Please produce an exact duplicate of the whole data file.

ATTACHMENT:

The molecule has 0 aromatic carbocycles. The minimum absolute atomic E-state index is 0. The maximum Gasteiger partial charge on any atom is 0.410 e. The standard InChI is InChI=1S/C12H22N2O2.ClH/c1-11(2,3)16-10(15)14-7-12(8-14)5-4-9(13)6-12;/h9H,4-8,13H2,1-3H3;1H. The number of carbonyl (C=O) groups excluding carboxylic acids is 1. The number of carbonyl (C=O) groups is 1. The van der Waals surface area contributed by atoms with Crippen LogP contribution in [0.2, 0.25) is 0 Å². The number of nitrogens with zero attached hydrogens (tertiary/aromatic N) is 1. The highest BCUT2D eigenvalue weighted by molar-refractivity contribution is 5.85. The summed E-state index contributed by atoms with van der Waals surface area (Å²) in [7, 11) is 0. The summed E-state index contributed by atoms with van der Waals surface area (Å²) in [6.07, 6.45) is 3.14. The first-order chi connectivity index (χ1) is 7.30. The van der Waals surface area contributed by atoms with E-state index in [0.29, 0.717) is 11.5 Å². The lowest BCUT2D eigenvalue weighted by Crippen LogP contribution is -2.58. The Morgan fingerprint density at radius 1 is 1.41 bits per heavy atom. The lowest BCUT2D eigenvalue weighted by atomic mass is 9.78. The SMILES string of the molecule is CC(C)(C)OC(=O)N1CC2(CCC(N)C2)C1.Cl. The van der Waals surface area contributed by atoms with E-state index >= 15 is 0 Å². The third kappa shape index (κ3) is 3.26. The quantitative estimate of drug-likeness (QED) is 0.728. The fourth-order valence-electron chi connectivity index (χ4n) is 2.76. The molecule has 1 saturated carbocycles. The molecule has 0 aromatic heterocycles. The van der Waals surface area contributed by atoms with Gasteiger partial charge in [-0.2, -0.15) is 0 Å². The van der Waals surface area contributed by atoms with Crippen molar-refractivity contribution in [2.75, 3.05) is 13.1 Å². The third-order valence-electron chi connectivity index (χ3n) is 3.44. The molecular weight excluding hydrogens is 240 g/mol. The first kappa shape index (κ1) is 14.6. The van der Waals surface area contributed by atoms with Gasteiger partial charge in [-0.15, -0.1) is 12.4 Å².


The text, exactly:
The molecule has 0 aromatic carbocycles. The minimum absolute atomic E-state index is 0. The maximum Gasteiger partial charge on any atom is 0.410 e. The standard InChI is InChI=1S/C12H22N2O2.ClH/c1-11(2,3)16-10(15)14-7-12(8-14)5-4-9(13)6-12;/h9H,4-8,13H2,1-3H3;1H. The number of carbonyl (C=O) groups excluding carboxylic acids is 1. The number of carbonyl (C=O) groups is 1. The van der Waals surface area contributed by atoms with Crippen LogP contribution in [0.2, 0.25) is 0 Å². The number of nitrogens with zero attached hydrogens (tertiary/aromatic N) is 1. The highest BCUT2D eigenvalue weighted by molar-refractivity contribution is 5.85. The summed E-state index contributed by atoms with van der Waals surface area (Å²) in [7, 11) is 0. The summed E-state index contributed by atoms with van der Waals surface area (Å²) in [6.07, 6.45) is 3.14. The first-order chi connectivity index (χ1) is 7.30. The van der Waals surface area contributed by atoms with E-state index in [0.29, 0.717) is 11.5 Å². The lowest BCUT2D eigenvalue weighted by Crippen LogP contribution is -2.58. The Morgan fingerprint density at radius 1 is 1.41 bits per heavy atom. The lowest BCUT2D eigenvalue weighted by atomic mass is 9.78. The SMILES string of the molecule is CC(C)(C)OC(=O)N1CC2(CCC(N)C2)C1.Cl. The van der Waals surface area contributed by atoms with E-state index >= 15 is 0 Å². The third kappa shape index (κ3) is 3.26. The quantitative estimate of drug-likeness (QED) is 0.728. The fourth-order valence-electron chi connectivity index (χ4n) is 2.76. The molecule has 1 saturated carbocycles. The molecule has 0 aromatic heterocycles. The van der Waals surface area contributed by atoms with Gasteiger partial charge in [-0.2, -0.15) is 0 Å². The van der Waals surface area contributed by atoms with Crippen molar-refractivity contribution in [2.75, 3.05) is 13.1 Å². The third-order valence-electron chi connectivity index (χ3n) is 3.44. The molecular weight excluding hydrogens is 240 g/mol. The first kappa shape index (κ1) is 14.6. The van der Waals surface area contributed by atoms with Gasteiger partial charge in [-0.15, -0.1) is 12.4 Å².